And the Oscar nominations for Best Actress in a Leading Role…ironically did not include the BEST performance of 2018, Toni Collette’s Annie Graham in Hereditary. And not just best performance in a horror film, but best performance period. The Academy mostly, but also the big award shows in general, continue to ignore horror genre when it comes to nominating motion pictures. While I could write an entire article on the greatness and relevance of the American horror film (as that is my area of expertise), I want to focus on the character of Annie Graham (and Collette’s performance) specifically. Her performance and character was a watershed moment, of sorts, for the American horror film. It had been quite a while since horror delivered such a complex character brought to life in a command performance. Not that this was the first outstanding lead performance in a horror film, but it was the first in a long time. The character of Annie is a true-to-life relatable character because she is going through grief, not unlike the grief that we experience when we lose a loved one. Because this is a film, it was necessary for Ari Aster to externalize all of her emotions. Motion pictures are a visually driven story medium after all.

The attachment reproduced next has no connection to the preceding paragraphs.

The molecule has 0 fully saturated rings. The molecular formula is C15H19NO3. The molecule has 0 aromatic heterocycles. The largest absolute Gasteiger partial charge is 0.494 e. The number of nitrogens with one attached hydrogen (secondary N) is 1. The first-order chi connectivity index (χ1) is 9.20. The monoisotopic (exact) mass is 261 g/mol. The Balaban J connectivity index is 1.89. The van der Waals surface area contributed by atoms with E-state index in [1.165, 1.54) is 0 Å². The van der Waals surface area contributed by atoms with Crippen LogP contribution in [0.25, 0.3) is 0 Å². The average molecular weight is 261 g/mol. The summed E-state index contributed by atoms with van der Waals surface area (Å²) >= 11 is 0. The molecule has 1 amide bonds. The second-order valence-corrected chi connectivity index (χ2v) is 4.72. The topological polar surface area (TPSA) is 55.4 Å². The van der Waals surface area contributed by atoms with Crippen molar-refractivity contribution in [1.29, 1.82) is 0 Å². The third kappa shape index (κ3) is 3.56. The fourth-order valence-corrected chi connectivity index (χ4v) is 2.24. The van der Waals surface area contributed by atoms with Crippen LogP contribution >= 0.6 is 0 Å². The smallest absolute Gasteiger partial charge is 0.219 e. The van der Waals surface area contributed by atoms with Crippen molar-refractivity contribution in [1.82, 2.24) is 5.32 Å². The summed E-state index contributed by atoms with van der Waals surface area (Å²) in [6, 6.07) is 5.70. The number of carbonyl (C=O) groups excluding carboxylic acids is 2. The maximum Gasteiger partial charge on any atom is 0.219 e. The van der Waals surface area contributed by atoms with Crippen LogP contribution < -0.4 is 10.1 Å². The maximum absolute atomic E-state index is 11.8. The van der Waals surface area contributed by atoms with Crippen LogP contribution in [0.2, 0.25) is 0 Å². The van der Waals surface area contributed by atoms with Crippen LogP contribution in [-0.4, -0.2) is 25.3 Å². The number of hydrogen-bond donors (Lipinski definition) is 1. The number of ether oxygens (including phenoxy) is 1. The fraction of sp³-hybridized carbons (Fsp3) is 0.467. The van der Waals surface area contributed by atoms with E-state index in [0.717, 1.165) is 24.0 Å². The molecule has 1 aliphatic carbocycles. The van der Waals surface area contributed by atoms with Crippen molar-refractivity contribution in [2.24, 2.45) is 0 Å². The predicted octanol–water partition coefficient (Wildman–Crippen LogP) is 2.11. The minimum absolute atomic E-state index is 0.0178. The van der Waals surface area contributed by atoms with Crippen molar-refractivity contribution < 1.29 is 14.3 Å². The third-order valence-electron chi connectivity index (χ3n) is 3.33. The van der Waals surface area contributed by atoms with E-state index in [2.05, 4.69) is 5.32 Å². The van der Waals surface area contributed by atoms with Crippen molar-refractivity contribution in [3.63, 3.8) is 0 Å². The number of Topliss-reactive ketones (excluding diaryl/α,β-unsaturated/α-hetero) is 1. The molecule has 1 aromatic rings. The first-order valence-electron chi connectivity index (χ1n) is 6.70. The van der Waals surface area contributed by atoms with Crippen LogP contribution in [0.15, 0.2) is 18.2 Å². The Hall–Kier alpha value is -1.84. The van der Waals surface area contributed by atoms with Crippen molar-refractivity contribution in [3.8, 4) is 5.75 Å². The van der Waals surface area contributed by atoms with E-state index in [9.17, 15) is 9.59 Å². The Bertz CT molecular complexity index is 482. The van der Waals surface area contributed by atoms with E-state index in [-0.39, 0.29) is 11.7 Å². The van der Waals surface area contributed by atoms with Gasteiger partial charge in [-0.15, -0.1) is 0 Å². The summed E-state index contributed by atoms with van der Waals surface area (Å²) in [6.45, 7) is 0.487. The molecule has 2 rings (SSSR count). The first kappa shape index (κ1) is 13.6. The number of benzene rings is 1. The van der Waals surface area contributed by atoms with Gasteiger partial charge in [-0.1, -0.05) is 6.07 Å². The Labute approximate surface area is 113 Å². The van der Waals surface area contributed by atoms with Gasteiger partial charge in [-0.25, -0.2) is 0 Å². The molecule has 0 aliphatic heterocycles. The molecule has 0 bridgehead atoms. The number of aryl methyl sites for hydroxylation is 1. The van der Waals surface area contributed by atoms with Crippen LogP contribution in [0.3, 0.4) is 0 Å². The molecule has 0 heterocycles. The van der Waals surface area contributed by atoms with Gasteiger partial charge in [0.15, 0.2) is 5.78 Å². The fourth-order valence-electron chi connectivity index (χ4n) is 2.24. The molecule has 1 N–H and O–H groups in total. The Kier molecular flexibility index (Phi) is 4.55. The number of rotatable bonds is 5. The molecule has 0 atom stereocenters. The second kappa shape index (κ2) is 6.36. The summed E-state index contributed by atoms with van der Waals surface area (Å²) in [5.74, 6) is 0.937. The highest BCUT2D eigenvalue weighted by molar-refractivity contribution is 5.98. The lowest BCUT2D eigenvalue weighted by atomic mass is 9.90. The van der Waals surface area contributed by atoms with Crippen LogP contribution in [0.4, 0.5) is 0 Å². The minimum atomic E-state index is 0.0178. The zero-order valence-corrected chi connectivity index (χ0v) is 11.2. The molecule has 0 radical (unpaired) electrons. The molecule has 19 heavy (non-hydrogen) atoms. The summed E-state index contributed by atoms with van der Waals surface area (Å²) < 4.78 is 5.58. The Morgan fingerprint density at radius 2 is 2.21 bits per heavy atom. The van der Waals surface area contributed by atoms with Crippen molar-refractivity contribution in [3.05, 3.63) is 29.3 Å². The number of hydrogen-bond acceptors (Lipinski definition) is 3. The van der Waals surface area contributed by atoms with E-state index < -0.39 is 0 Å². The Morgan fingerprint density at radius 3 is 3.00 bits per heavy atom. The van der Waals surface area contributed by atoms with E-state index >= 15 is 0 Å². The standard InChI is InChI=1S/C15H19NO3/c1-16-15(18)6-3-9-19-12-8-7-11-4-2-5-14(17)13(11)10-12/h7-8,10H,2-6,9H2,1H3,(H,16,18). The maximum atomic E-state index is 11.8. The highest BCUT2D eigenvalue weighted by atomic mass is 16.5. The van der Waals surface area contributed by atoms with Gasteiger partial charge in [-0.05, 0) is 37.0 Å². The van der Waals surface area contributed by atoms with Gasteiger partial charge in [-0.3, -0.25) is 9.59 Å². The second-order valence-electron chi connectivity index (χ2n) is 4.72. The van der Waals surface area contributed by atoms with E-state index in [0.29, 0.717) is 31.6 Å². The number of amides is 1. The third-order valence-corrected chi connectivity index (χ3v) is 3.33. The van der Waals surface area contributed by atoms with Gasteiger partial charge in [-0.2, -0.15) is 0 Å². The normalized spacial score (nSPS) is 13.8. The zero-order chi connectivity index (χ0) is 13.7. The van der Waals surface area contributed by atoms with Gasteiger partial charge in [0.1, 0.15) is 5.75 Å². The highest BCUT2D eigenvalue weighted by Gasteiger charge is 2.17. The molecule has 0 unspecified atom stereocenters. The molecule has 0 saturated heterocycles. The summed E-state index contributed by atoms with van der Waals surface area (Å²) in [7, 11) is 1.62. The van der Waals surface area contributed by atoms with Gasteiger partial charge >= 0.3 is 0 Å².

Collette’s captivating, terrifying performance as Annie Graham is one that certainly screamed Oscar contender. We are hard-pressed to find and encounter another more compelling and gritty performance.  Annie is both a tortured daughter and reluctant mother, and provides us with so much material to analyze. Whether talking horror or other genres, the role of Annie Graham will go down in the record books as one of the most gut-wrenching characters of contemporary cinema. Collette’s performance is spellbinding as you get forcibly sucked into this twisted world of a family-heirloom evil. From the crazy outbursts to the intense brooding, lingering moments, Annie is our conduit for facing greatest fears of the far-reaching effects of loss in this unapologetic exploration of how hard it can be to cope with major losses while managing a marriage and motherhood. Being a mother is tough, sometimes on the best of days; and when great loss and a disconnect to that which was familiar happens, it tests the mind and heart’s ability to cope.